Those who were furious at Tyson will be made even angrier by Toback’s film, for here is a fresh provocation—an attempt to restore to Tyson the human dimensions that have been taken from him (by himself, of course, as well as by others). The movie makes it clear that, for all his snarls and outbursts, he is intelligent, candid, and easily wounded; that he is by turns inordinately proud and inordinately ashamed and, above all, intensely curious about himself, as if his own nature were a mystery that had not yet been solved. Out of shape, his face bizarrely marked by the tentacle-like tattoos of a Maori warrior, Tyson was forty when the movie was shot, two years ago, mostly in the luxurious white living room of a house in Los Angeles that was rented for the occasion. In between footage of his fights, he looks directly into the camera, in tight closeup, or is photographed from the side, also very close, a Cubist approach to portraiture that suggests a complicated man trying to express warring impulses. Some of these contradictions are funny, as when Tyson says that he now wants a strong woman, very strong, a C.E.O. type—“and then I want to dominate her sexually.” Even at bay, he must conquer in all things.
Toback, having known Tyson for years, may have helped him shape his memories into a menacing American fable. Fatherless, his mother an alcoholic, Tyson grew up in the Brownsville section of Brooklyn, a fat kid with a high, lisping voice who was an easy mark for vicious older boys. As a kind of revenge, he became a baby gangster who robbed drug dealers. In detention in upstate New York, he passed into the hands of Bobby Stewart, a retired fighter, who sent him, at the age of fourteen, to the great trainer Cus D’Amato. D’Amato both indulged him as a lawless teen and disciplined him as a fighter, and he inculcated in him the D’Amato doctrine, a way of transforming anger into a relentless attack, in which speed and strength—a hail of full-power punches—drive through an opponent’s defenses. As Tyson tells it, his old humiliations fuelled the strategy. Before a fight, he was frightened of losing, but, as he approached the ring, fear would ebb. In the movie’s most powerful sequence, we hear Tyson narrate his fear-management ritual as he climbs into the ring, his pupils darting this way and that, following an opponent’s movements. The death’s-head face he presented to the other fighter—cobra eyes and flattened cheekbones—was a mask designed to intimidate. He bore in, and the men collapsed like stunned cattle, often in the first or second round.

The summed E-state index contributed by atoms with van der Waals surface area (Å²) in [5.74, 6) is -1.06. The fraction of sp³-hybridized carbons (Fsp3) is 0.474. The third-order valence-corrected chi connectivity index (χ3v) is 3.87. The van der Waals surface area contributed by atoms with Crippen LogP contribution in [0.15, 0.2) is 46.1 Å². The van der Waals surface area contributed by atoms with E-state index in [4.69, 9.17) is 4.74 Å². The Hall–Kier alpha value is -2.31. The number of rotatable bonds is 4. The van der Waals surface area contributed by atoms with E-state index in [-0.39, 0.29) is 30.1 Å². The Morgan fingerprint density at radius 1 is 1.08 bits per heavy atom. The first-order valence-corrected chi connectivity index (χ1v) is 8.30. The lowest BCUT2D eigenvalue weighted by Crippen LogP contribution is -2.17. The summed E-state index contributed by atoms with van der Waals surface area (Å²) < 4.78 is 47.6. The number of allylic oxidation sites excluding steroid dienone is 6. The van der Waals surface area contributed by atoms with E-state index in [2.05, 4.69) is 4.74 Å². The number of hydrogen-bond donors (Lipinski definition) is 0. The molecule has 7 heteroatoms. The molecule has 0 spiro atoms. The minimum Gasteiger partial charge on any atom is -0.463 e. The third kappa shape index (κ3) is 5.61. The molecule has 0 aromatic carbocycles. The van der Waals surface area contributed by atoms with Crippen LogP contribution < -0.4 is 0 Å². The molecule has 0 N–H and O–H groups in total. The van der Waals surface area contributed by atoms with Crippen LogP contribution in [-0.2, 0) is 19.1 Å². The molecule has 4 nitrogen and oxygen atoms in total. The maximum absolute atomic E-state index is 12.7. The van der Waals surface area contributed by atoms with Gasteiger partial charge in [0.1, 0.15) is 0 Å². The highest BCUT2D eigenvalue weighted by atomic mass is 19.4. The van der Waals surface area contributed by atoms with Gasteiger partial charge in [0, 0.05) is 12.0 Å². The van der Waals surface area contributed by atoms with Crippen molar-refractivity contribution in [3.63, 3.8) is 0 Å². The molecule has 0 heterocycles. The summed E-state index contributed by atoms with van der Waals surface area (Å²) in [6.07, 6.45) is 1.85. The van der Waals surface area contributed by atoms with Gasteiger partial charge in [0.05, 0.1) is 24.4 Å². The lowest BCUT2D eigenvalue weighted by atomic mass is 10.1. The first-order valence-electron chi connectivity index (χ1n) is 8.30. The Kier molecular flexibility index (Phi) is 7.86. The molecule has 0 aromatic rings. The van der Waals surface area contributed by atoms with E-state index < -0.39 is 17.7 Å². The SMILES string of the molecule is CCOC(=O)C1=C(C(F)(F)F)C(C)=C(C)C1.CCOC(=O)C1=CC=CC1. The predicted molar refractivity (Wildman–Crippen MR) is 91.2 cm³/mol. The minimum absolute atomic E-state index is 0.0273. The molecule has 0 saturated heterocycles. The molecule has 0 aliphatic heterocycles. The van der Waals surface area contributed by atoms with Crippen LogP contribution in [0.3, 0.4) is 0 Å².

Perhaps Tyson was fortunate to have avoided school and society, inasmuch as his grim early years were the only background that could have produced the inexorable force that he became. What this early life couldn’t do, however, was protect him from the many dangers outside the ring. Without the guidance of D’Amato (who died when Tyson was nineteen), he fell among idolaters and users, and blew tens of millions of dollars, as he admits, on houses, cars, clothes, girls, drugs, parties, every kind of excess, to the point where the man who was once the wealthiest fighter in history winds up beached (literally—Toback photographs him facing the sea), stranded amid debts and visits to rehab clinics. In that long descent, Tyson acted out his sense of worthlessness. If he cannot be king, he will be nothing; the middle, he says, doesn’t suit his temperament. What he offers Toback’s camera now is savagery recollected in tranquillity—the baddest man becalmed into a state of articulate self-awareness. That victory, at least, no one can take away from him.